(3) The consultant shall evaluate the claim under the factors specified in paragraph (e) of this section and respond in writing, stating whether it is either likely, unlikely, or approximately as likely as not the veteran’s disease resulted from exposure to ionizing radiation in service. The response shall set forth the rationale for the consultant’s conclusion, including the consultant’s evaluation under the applicable factors specified in paragraph (e) of this section. The Under Secretary for Benefits shall review the consultant’s response and transmit it with any comments to the regional office of jurisdiction for use in adjudication of the claim.
(e) Factors for consideration. Factors to be considered in determining whether a veteran’s disease resulted from exposure to ionizing radiation in service include:
(1) The probable dose, in terms of dose type, rate and duration as a factor in inducing the disease, taking into account any known limitations in the dosimetry devices employed in its measurement or the methodologies employed in its estimation;
(2) The relative sensitivity of the involved tissue to induction, by ionizing radiation, of the specific pathology;
(3) The veteran’s gender and pertinent family history;
(4) The veteran’s age at time of exposure;
(5) The time-lapse between exposure and onset of the disease; and
(6) The extent to which exposure to radiation, or other carcinogens, outside of service may have contributed to development of the disease.
Adjudication of claim. The
service connection will be made under the
applicable provisions of this part, giving due consideration to all
evidence of record, including any opinion provided by the Under
for Health or an outside consultant, and
published pursuant to
(g) Willful misconduct and supervening cause. In no case will service connection be established if the disease is due to the veteran’s own willful misconduct, or if there is affirmative evidence to establish that a supervening, nonservice-related condition or event is more likely the cause of the disease.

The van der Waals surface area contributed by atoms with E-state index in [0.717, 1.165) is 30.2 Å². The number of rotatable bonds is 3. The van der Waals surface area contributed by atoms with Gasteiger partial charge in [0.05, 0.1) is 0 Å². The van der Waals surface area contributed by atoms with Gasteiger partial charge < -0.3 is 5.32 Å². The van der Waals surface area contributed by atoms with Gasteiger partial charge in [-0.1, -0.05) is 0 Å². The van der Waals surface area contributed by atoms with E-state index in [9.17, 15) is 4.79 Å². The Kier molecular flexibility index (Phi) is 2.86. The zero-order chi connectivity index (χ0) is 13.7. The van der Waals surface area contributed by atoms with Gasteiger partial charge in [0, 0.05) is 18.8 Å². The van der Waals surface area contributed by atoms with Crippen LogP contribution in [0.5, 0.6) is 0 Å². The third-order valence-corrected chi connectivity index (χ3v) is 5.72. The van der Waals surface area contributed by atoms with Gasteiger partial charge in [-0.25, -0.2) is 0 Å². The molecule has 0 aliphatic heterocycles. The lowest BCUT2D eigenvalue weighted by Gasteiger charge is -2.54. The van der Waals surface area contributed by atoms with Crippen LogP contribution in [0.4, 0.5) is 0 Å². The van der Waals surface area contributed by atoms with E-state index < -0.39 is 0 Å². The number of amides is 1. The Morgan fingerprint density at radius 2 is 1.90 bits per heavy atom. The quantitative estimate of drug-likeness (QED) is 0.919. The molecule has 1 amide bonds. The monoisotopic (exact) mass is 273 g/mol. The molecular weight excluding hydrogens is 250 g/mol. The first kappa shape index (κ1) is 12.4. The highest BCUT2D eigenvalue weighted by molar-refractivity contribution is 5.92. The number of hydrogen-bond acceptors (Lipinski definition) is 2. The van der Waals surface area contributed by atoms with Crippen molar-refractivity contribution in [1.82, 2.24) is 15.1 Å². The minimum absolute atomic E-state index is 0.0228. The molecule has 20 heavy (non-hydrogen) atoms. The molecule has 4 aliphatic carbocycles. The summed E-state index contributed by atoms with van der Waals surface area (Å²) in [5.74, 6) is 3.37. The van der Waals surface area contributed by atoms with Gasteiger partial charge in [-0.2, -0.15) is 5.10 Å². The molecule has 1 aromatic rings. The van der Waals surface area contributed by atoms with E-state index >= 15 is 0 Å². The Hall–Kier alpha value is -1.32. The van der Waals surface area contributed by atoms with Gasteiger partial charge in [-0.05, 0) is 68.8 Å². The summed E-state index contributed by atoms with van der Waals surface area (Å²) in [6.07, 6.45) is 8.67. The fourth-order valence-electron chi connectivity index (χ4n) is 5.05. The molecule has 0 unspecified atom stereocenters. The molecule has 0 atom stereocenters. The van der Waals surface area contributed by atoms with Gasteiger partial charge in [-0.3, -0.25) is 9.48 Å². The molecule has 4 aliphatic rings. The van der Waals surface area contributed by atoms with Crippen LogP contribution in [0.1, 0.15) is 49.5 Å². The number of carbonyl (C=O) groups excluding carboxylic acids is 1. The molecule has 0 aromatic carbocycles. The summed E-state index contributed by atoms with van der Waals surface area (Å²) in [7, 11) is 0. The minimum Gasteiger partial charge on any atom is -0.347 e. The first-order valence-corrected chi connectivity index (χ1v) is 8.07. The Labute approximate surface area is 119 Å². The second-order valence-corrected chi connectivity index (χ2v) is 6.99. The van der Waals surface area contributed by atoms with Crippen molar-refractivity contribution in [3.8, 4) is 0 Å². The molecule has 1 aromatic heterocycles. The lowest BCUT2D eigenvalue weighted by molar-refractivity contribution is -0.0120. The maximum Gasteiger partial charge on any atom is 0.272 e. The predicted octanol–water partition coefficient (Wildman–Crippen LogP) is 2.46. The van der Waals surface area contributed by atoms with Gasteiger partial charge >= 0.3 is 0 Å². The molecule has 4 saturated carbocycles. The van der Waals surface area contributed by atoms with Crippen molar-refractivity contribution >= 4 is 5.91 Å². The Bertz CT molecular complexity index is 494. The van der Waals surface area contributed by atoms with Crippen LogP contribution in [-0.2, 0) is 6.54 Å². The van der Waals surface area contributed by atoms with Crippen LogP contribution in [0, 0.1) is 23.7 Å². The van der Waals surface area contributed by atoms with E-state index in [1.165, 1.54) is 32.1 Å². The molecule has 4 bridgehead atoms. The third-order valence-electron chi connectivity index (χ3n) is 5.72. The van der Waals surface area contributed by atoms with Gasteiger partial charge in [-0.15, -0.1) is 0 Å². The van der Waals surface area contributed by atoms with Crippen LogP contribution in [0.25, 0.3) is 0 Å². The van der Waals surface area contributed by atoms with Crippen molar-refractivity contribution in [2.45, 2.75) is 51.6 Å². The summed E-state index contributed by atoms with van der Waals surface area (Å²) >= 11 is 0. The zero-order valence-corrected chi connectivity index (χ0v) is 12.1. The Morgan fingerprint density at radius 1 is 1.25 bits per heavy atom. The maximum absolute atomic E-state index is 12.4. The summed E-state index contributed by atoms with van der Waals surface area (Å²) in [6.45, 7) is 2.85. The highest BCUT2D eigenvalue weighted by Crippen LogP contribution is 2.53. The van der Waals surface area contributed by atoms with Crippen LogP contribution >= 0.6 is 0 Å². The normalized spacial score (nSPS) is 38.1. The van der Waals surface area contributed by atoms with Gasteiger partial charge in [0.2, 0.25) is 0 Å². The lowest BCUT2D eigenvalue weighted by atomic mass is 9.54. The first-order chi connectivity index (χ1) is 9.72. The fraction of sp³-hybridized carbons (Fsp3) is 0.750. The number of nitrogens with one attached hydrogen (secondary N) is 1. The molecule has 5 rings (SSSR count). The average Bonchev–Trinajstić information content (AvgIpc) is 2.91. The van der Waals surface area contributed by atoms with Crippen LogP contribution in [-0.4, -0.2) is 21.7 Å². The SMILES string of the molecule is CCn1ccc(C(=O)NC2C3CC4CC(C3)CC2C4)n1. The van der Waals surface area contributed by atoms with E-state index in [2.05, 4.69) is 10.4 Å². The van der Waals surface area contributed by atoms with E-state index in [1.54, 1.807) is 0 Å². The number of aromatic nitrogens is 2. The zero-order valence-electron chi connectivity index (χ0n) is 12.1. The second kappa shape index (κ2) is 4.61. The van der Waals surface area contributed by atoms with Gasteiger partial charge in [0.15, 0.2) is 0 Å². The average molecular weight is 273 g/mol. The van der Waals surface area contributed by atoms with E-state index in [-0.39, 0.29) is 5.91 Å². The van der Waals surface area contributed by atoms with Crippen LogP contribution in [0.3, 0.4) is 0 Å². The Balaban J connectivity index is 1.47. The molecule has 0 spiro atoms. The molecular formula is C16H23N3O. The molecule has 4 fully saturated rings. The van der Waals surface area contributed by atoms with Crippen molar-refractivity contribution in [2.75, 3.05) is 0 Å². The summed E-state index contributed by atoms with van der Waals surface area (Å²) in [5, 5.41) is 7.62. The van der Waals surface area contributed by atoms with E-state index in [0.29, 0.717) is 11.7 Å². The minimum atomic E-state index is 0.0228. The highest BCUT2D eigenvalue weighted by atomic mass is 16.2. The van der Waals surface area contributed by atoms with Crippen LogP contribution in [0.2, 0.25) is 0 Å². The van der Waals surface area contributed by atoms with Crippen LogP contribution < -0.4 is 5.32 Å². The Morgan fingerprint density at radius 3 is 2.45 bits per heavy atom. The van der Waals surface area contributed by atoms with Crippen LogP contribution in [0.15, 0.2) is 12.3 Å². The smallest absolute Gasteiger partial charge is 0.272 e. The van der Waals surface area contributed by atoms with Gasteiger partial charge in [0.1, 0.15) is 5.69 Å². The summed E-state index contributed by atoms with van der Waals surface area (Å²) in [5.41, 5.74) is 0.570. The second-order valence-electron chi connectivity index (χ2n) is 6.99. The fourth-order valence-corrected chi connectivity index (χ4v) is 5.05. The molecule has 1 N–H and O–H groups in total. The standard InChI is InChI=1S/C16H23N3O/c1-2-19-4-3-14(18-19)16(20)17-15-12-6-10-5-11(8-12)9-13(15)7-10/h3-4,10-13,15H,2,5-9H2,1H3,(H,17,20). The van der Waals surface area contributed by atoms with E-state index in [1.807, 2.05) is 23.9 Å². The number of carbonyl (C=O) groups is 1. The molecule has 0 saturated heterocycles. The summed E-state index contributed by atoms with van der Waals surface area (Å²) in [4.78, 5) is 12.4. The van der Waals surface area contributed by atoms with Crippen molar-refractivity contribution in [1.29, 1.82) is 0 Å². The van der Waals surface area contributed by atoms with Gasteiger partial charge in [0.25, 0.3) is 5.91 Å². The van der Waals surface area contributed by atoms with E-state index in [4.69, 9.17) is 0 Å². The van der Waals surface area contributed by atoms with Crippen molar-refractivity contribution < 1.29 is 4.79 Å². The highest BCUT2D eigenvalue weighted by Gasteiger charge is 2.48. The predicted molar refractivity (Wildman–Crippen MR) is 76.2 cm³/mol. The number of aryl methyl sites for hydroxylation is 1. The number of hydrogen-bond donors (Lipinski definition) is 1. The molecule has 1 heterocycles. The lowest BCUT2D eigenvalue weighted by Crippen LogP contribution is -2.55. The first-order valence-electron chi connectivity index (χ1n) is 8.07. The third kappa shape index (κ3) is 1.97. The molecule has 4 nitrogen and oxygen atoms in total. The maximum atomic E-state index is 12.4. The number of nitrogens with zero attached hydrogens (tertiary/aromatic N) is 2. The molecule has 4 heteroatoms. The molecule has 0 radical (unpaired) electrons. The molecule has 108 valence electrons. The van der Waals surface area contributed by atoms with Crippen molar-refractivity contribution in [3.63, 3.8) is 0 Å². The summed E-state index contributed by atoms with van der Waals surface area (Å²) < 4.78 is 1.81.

[50 FR 34458, Aug. 26, 1985, as amended at 54 FR 42803, Oct. 18, 1989; 58 FR 16358, Mar. 26, 1993; redesignated at 59 FR 5107, Feb. 3, 1994; 59 FR 45975, Sept. 6, 1994; 60 FR 9628, Feb. 21, 1995; 60 FR 53277, Oct. 13, 1995; 63 FR 50994, Sept. 24, 1998; 67 FR 6871, Feb. 14, 2002]
Supplement Highlights references: 7(1), 10(1), 13(1), 14(7), 18(4), 34(1), 50(3).
Scripps Howard Foundation News Release Archive March 22, 1998
Scripps chief Jack R. Howard dead at 87.
CINCINNATI --Jack R.
Howard, a pioneer
in the broadcast industry and heir to one of the great names in
American newspapering, died Sunday, March 22, at 7:15
a.m. in his New York City home. He was 87. The cause of death was pulmonary
failure. Howard's journalism career spanned 48 years from work as a
copy aide in 1928 to retirement in 1976 as president and general
editorial manager of The
Scripps Company."Jack was determined to put his
the company and he did it in the broadcasting area," said William R.
and chief executive officer of The E.W. Scripps Company. "What we
today in our broadcasting division is the Jack Howard legacy to Scripps
Added Lawrence A. Leser, chairman of the board for The E.W. Scripps
company, "His biggest attribute was creating Scripps Howard Broadcasting.
He put us into radio and later television." Jack was the son of the
Roy W. Howard, who built United Press into a worldwide wire service and
through his association with E.W. Scripps became the "Howard" in the
Howard concern. Born Aug. 31, 1910 in his parents' house on Upper Broadway
in Manhattan, N.Y., he was named Jack because that had been his father's
nickname as a young man. JRH seemed destined to live a life in the
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is maintained by Paul D.Henriott.
Last updated 31 March 2005